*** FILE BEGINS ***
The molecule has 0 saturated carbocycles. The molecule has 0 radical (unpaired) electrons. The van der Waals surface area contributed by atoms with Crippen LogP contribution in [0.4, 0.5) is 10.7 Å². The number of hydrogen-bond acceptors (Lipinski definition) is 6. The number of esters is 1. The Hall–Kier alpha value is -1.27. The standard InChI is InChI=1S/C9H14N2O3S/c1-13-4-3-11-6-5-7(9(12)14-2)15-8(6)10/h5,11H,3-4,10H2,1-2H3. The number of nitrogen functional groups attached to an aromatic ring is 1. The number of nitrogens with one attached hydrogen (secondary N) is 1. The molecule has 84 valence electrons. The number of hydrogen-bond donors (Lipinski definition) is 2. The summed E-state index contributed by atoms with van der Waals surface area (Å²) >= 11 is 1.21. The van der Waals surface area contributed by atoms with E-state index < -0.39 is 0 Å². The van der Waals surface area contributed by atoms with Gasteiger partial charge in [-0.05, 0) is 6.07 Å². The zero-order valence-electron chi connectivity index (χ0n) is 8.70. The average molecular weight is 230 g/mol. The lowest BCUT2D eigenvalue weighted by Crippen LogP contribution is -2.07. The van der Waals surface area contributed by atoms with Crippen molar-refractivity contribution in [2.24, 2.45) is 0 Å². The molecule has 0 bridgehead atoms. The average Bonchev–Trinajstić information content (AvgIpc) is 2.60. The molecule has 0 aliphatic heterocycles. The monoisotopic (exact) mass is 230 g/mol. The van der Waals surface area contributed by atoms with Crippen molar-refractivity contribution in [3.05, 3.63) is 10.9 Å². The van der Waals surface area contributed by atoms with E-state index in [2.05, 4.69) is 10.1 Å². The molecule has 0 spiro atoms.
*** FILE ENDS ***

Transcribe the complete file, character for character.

The molecule has 0 saturated carbocycles. The molecule has 0 radical (unpaired) electrons. The van der Waals surface area contributed by atoms with Crippen LogP contribution in [0.4, 0.5) is 10.7 Å². The number of hydrogen-bond acceptors (Lipinski definition) is 6. The number of esters is 1. The Hall–Kier alpha value is -1.27. The standard InChI is InChI=1S/C9H14N2O3S/c1-13-4-3-11-6-5-7(9(12)14-2)15-8(6)10/h5,11H,3-4,10H2,1-2H3. The number of nitrogen functional groups attached to an aromatic ring is 1. The number of nitrogens with one attached hydrogen (secondary N) is 1. The molecule has 84 valence electrons. The number of hydrogen-bond donors (Lipinski definition) is 2. The summed E-state index contributed by atoms with van der Waals surface area (Å²) >= 11 is 1.21. The van der Waals surface area contributed by atoms with E-state index < -0.39 is 0 Å². The van der Waals surface area contributed by atoms with Gasteiger partial charge in [-0.05, 0) is 6.07 Å². The zero-order valence-electron chi connectivity index (χ0n) is 8.70. The average molecular weight is 230 g/mol. The lowest BCUT2D eigenvalue weighted by Crippen LogP contribution is -2.07. The van der Waals surface area contributed by atoms with Crippen molar-refractivity contribution in [2.24, 2.45) is 0 Å². The molecule has 0 bridgehead atoms. The average Bonchev–Trinajstić information content (AvgIpc) is 2.60. The molecule has 0 aliphatic heterocycles. The monoisotopic (exact) mass is 230 g/mol. The van der Waals surface area contributed by atoms with Crippen molar-refractivity contribution in [3.05, 3.63) is 10.9 Å². The van der Waals surface area contributed by atoms with E-state index in [2.05, 4.69) is 10.1 Å². The molecule has 0 spiro atoms.